Using social media as a force for good to link the public with the grassroots of the racing and breeding industry has proven a monumental success
Words: Sally Ann Grassick
So many of us owe so much to the world of racing and breeding racehorses. We all have childhood memories, favourite family moments, incredible travel experiences, lifelong friends and even marriages that have stemmed from our involvement in this incredible industry. Each generation, however, is ultimately just custodian of this great sport and it is our duty to pass it on in as healthy a state as possible to those following behind us.
Our industry has so much to offer to the wider world, but we have a tendency to keep looking inwards and forget that we need new generations of fans and enthusiasts in order for it not just to survive but also to thrive. This issue is not just specific to one country but affects our sport on a global level.
This is where the positive side of social media, which is often overshadowed by the darker negative side, can come into play to our advantage. There is a world of social media users out there, across different platforms. who could discover all the positive stories that our industry has to offer but are instead being bombarded with negativity around events such as the Grand National or Melbourne Cup.
For too long also, top trainers and jockeys have been the only faces that the public associate with racing, but what would happen if we pulled back the curtain and showed fans aspects of the industry that they may never have had access to before? What if racing provided a bridge between newcomers to the sport and the people who are the backbone of the industry, people they could ask the questions of that they have always wanted to know the answers to? What if we used the hard-working people behind the scenes to flood social media with positive messages about the racing and breeding industry? I personally think the sport can only benefit by sharing those amazing stories with the public.
In November 2019, myself and a group of other passionate professionals, who fulfil a variety of roles within the industry, launched Thoroughbred Tales. This social media project, which centres mainly around Twitter, aims to have different guest hosts from all areas of racing and breeding around the world to showcase the high level of care given to thoroughbreds at every stage of their lives, as well as the hard work and dedication that goes on daily behind the scenes.
Each guest host posts photos and videos to our Twitter account throughout their week explaining their daily routine and encouraging followers to get involved and ask them questions. Our very first ever host was Godolphin Stud and Stable Staff Employee of the Year 2019 in Great Britain, Catch Bissett, who set the bar extremely high when she showed followers what it is like behind the scenes at Nick Alexander’s yard in Scotland. Since then Thoroughbred Tales followers have travelled virtually around racing yards and stud farms in Ireland, the UK, Dubai, France, USA and Australia. Our hosts have varied from high-profile racing names, such as Joseph O’Brien, Tweenhills Stud and York Racecourse, to the lesser-known racing professionals who nonetheless soon felt like friends after a week in their company.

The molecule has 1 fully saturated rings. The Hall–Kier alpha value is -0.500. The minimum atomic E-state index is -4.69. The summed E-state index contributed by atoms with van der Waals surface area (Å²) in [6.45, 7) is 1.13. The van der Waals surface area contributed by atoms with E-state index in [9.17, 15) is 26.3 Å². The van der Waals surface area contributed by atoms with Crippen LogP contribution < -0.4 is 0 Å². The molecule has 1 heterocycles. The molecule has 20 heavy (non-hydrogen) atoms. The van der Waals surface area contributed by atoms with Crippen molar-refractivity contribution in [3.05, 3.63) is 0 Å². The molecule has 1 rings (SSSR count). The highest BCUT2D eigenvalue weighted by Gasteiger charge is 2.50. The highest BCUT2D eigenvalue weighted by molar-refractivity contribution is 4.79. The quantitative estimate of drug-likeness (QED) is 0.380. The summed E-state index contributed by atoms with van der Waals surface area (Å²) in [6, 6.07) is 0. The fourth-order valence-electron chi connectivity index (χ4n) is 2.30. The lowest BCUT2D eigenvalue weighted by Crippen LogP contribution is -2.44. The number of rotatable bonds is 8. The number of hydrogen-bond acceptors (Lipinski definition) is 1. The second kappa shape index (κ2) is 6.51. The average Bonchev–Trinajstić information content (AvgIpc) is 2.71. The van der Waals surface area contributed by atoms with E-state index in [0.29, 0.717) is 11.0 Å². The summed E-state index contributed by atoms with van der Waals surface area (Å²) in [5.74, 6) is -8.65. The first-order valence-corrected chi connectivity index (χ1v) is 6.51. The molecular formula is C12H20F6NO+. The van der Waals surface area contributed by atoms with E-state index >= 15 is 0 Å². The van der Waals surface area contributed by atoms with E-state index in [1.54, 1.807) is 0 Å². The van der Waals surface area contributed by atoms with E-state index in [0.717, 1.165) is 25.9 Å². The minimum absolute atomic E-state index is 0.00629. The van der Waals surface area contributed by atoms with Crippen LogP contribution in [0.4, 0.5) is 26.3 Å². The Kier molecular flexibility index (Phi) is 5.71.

We have met not only trainers, jockeys and stud farm staff but also saddlers, syndicate managers, photographers, osteopaths, vets and racing managers. We have also been exposed to institutions like the National Horseracing College and the Irish National Stud Management Course, both of which are producing future generations of racing professionals.
Our Twitter followers have since grown to over 11,000 and our Thoroughbred Tales team has developed too with the addition of some new, young passionate members from the next generation. Because of that, we now have a dedicated website, weekly podcast, where we chat in more detail to each host, and YouTube channel, which features a recap video of each host’s “week in tweets”. We have even taken the plunge into the world of TikTok, where videos from the Thoroughbred Tales archives have been recycled and are now being viewed by a new, younger audience. We have already amassed over 2000 followers, 50,000 likes and more than 330,000 views.
None of this would have been possible without our wonderful hosts, who have each given up a week of their time to bring the public behind the scenes but in return many have gained not only new followers but also potential clients. So many people have invested their time in this social media project with the desire to contribute something back to the industry that has given them so much over the years. This project can only work with the help of industry professionals volunteering to host the account and helping us to spread the word about Thoroughbred Tales to their own followers.
So, let’s make the people at the heart of racing and breeding the real celebrities of our sport.